'The Suicide Squad' Star Peter Capaldi Was Once Questioned in Connection to Bombing

In a new interview with The Guardian, star of the upcoming DC reboot The Suicide Squad, Peter Capaldi, revealed that he once had a brush with the law when he was a young man living in the UK. The Scottish actor explained that his accent got him noticed by the law. "In 1975, in York (I must have been 17): there was a bomb explosion," Capaldi explained. "It was 3 am, I was with some pals, and we were picked up by the police who, hearing our Scottish accents, seemed to connect us to the explosion. We were taken in for questioning, which was scary, but it didn’t take them long to suss out these fey youngsters were incapable of a bomb plot."

While Capaldi is best known to sci-fi fans as the 12th Doctor in Doctor Who, Capaldi is set to be one of the supervillains in James Gunn's upcoming film The Suicide Squad. Capaldi is set to play Thinker, a supervillain who often faced off against The Flash in the original comics. Gunn excitedly shared a look at Capaldi's Thinker in one of the teaser trailers with the caption "Capaldi speaks!"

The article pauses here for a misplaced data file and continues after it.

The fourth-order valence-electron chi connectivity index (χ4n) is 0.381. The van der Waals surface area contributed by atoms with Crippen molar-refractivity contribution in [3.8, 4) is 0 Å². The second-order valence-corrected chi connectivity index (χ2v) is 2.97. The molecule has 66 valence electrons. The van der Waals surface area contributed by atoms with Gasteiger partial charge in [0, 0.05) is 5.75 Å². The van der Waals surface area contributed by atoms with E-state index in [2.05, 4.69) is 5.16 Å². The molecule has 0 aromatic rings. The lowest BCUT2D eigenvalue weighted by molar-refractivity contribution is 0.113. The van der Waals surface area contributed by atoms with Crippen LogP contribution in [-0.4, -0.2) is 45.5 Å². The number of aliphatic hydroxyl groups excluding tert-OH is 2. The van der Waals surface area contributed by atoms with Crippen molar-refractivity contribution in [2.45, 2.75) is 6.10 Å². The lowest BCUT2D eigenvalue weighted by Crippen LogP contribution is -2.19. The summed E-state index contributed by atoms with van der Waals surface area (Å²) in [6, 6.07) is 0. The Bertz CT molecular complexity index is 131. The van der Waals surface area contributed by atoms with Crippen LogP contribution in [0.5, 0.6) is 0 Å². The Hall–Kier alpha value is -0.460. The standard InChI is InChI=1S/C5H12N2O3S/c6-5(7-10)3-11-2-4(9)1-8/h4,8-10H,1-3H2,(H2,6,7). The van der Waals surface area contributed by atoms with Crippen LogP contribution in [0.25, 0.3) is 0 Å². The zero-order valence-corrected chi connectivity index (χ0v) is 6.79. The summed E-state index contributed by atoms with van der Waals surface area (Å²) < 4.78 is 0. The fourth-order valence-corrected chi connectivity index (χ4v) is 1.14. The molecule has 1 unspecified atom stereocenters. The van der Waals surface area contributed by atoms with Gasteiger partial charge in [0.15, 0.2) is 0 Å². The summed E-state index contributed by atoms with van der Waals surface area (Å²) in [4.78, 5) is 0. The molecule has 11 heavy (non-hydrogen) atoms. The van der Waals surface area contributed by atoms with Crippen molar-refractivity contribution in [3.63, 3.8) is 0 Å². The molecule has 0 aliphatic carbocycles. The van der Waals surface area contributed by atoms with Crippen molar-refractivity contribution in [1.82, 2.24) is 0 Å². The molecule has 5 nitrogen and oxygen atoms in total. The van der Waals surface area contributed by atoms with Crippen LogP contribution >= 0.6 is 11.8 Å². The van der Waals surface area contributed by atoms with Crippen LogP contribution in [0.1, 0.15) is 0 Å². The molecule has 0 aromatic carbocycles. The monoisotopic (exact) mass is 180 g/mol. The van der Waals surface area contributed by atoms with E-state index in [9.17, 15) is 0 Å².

While 2016's Suicide Squad was seen as a real misfire, Gunn hopes to give the rag-tag group of bad guys a better shot in the 2021 pseudo reboot. "This is the Suicide Squad through the vision of James Gunn," producer Peter Safran explained to Total Film. "It’s very much The Dirty Dozen meets Guardians Of The Galaxy. The studio was so keen to do this with James to get that great thing he brings to the table – the comedy, the heart, the action, the look... He had a very specific vision for the film, which he pitched from day one as a 1970s war caper movie." According to Gunn, he loves "tales of redemption of bad characters who become good, or find some hint of goodness in themselves."

"I loved [writer] John Ostrander’s original run on Suicide Squad [comics in the 1980s]," Gunn told Total Film. "The basic elements of that squad were what excited me, that it was a group of B-rate supervillains who were used as human fodder in black-ops missions by the US government. The idea of putting these sad-sack supervillain soldiers in this huge war film was exciting to me."